Once upon a time, not so very long ago, there were saberkittens. I’m absolutely tickled by the thought of the little biters playing and rolling about the Ice Age world, especially during their protracted teething phase. But while – at least in broad terms – a cat is a cat is a cat, there’s no living feline quite like the sabercats of old, and even Smilodon cubs bore specializations that presaged the burly adults they grew up to be.
Paleontologists have known that Smilodon had extraordinarily powerful arms for a while now. The work of paleontologists Julie Meachen and Blaire Van Valkenburgh, in particular, has pinned down how important strong arms were to this cat's predatory prowess. But how did the cats develop this ability as they grew? To answer that, paleontologist Katherine Long and colleagues looked to the anatomy of immature Smilodon from the famous La Brea asphalt seeps.
What the researchers were looking at was a trend called allometry, or the relationship between the size of an organism and the parts that make it up. In other words, it’s a way of studying how proportions change, in this case focused on the forelimbs of young Smilodon compared to those of other cat species. And what the paleontologists found came as something of a surprise.
As far as forelimbs go, Long and colleagues write, Smilodon kittens grew more or less the same way that other cats do. Their arms grew longer at a faster rate than they grew thicker, giving them an overall slender appearance. It's the classic cat pattern. But little Smilodon differed from other cats in one significant way.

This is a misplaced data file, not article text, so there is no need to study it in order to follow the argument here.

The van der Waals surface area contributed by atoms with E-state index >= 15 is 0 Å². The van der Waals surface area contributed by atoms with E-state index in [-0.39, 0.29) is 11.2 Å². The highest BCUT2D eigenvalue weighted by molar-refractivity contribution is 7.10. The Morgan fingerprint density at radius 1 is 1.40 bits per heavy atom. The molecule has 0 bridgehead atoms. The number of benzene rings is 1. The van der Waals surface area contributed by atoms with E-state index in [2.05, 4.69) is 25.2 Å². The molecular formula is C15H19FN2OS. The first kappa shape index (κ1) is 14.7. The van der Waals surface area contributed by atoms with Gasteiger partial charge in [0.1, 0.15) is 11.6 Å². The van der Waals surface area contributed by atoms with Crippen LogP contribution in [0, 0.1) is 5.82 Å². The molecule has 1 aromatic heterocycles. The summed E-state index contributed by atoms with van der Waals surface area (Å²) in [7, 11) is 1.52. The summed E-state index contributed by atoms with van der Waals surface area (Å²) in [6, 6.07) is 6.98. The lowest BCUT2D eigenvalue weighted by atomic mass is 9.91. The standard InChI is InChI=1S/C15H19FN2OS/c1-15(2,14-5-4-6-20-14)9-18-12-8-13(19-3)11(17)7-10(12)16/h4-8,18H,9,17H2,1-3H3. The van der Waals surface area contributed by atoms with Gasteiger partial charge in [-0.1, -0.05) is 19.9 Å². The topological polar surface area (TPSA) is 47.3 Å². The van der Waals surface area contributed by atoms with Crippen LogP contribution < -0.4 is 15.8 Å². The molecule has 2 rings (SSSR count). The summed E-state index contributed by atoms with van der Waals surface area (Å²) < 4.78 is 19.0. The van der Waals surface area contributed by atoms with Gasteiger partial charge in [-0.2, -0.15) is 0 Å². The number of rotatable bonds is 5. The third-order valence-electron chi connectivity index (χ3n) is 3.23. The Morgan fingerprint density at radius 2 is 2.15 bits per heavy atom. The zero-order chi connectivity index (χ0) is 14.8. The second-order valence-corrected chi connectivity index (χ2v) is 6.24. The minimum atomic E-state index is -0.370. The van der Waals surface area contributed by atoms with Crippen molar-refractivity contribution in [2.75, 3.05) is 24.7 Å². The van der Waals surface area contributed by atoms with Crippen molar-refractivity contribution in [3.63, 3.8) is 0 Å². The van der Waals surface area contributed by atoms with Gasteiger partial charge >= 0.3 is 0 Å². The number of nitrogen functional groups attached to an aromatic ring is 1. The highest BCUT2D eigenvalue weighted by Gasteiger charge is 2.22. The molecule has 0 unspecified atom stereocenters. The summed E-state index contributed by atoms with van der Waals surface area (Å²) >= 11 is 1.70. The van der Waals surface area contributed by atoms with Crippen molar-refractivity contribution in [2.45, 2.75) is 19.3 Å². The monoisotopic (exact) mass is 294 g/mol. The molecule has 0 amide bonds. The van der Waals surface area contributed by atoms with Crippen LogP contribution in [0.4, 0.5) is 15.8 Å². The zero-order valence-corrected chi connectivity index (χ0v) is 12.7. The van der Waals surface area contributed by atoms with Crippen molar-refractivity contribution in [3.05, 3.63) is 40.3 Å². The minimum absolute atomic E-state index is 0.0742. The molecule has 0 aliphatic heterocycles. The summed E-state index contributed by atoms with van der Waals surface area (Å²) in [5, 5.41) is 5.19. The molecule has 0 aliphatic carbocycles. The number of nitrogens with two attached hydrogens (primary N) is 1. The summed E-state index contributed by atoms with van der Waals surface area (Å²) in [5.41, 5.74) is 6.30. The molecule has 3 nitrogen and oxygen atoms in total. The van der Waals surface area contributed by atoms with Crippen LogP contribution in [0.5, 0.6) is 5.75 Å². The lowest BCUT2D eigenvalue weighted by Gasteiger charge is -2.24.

The arm bones of little Smilodon appear more robust than those of other kittens of the same age. What this means, Long and coauthors propose, is that Smilodon kitten arms started out bulkier and maintained that against the background of the typical way cats grow. They had burly arms almost from the start and carried the trend on as they got older. That would definitely be a reason to carefully consider giving a cute little saberkitten a belly rub, if de-extinction ever gave you the chance. They might not give you your hand back.
Long, K., Prothero, D., Madan, M, Syverson, V. 2017. Did saber-tooth kittens grow up musclebound? A study of postnatal limb bone allometry in felids from the Pleistocene of Rancho La Brea. PLOS ONE. doi: 101371/journal.pone/0183175